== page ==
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"This is a clear victory. The Court of Appeals found that the injunction is not only warranted but required,"
——Hilary Rosen
JUDGED BY THEIR PEERS
Stage Set For Patel To Pull The Plug On Napster

Napster as we know it may soon be going down—but don't cancel your subscription to the resurrection.

After four months of waiting, the United States Court of Appeals for the Ninth Circuit has affirmed the preliminary injunction against Napster—well, most of it.

The court's three justices, Mary Schroeder, Robert Beezer and Richard Paez, have also circumscribed elements of Judge Marilyn Hall Patel's injunction and sent it back to her for re-working, saying the injunction was "overbroad" (sic).

The much-anticipated ruling, some 58 pages long, upholds the fundamental contention of the RIAA-backed litigants in the case—that Napster must stop facilitating the exchange of unlicensed copyrighted material and may be liable for vicarious infringement. The court said that if record companies, artists or publishers point out copyrighted material on Napster, the netco must remove links to the offending tracks from its search index or be liable for copyright infringement.

The injunction will take effect once Patel has revised it to the Appellate Court's satisfaction. Legal experts indicate that Patel will be thorough, but quick, expecting the revised injunction to be issued within a week.

In the meantime, you can get back to downloading Weird Al songs while pretending to work.

"This is a clear victory," proclaimed impartial observer and RIAA head Hilary Rosen. "The Court of Appeals found that the injunction is not only warranted but required. And it ruled in our favor on every legal issue presented."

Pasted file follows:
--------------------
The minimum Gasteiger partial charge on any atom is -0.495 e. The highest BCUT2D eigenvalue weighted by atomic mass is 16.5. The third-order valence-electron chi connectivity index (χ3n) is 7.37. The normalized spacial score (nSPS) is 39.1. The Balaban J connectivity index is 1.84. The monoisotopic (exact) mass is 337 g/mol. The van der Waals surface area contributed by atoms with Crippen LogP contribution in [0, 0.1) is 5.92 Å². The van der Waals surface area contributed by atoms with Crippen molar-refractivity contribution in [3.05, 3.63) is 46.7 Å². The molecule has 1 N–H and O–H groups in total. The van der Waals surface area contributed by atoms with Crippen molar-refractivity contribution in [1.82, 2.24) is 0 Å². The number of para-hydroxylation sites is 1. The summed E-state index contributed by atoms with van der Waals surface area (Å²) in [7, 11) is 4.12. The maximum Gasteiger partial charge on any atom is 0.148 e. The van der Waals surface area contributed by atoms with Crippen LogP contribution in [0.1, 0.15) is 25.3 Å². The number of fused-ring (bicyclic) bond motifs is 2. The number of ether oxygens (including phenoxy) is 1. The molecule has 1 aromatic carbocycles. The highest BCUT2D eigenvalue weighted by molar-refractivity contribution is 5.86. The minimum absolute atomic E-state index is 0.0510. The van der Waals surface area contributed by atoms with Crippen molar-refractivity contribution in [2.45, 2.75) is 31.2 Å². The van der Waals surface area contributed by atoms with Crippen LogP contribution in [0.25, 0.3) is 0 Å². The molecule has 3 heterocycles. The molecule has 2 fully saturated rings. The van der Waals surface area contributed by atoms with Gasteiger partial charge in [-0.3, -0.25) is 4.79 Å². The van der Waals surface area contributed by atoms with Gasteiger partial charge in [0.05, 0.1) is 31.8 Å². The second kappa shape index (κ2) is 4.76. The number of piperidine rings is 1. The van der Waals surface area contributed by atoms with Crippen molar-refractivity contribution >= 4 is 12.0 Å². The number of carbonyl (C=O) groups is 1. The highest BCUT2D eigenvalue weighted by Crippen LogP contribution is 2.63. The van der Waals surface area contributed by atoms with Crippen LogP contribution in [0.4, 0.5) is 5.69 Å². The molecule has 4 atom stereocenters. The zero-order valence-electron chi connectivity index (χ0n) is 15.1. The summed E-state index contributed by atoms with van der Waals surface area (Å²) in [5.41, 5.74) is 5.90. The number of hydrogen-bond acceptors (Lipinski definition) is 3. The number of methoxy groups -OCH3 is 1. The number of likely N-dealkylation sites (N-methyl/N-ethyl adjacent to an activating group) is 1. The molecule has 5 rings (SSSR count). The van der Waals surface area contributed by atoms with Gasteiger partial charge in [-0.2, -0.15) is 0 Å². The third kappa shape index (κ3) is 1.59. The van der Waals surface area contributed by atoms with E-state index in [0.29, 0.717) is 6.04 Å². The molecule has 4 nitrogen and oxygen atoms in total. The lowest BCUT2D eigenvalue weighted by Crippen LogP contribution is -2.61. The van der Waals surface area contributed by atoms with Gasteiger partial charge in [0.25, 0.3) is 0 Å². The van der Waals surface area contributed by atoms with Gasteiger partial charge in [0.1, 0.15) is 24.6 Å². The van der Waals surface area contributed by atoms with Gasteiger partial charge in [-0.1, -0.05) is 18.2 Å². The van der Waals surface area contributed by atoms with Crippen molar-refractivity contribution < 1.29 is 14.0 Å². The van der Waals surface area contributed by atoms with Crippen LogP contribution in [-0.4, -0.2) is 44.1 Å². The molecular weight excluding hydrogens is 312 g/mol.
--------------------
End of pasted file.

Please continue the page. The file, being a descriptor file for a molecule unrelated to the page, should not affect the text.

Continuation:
"Napster is not shut down, but under this decision it could be," reads Napster's statement. "We are very disappointed in this ruling by the three-judge panel and will seek appellate review. The Court today ruled on the basis of what it recognized was an incomplete record before it. We look forward to getting more facts into the record. We will pursue every avenue in the courts and the Congress to keep Napster operating."

CEO Hank Barry, founding wunderkind Shawn Fanning and legal eagle David Boies discussed the decision. Barry and Fanning read prepared statements.

"We have been saying all along that we seek an industry-supported solution," Barry noted, adding, "even if Napster file-sharing is shut down while our trial is pending, we will do whatever we can to work within the limits of the injunction to continue to provide more than 50 million Napster community members access to music."

Fanning, in turn, touted the "amazing" technology being refined for the commercial version of Napster and thanked the user community for "being so supportive."

The Napster team also underscored that its pacts with Bertelsmann, TVT and Edel were not considered by the court and demonstrate fair, non-infringing uses of the service.

When asked why the netco was carrying on the legal fight for the free service given its commercial goals, Barry replied the company was supporting a "principle." We had to look that word up, but it seems to be sorta like an idea, only without money. In any case, the Napsterites say they disagree with the court's ruling that its users are engaged in infringement.

A statement on behalf of BMG issued by CEO Rolf Schmidt-Holtz says the company "remains committed to the development of secure file-sharing services that compensate our artists and other rights holders."

The next step for Napster is either to appeal Patel's second draft injunction—either with the Appeals Court or petitioning the Supreme Court—or suck it up and move on to the trial phase.

Judge Patel, who will preside over the trial, granted the recording industry's request for a preliminary injunction, On July 26 saying that the plaintiffs were likely to win the case in the trial. The day it was to go dark, an appeal granted Napster a reprieve, sending the injunction to the Appeals Court.

Hell, this phase has taken so long Bertelsmann even went into business with Napster, possibly out of sheer boredom—though the company is still a plaintiff in this lawsuit until the new paid service debuts sometime this summer.

As expected, Napster fans flooded the site over the weekend, assuming it would be shut down Monday.

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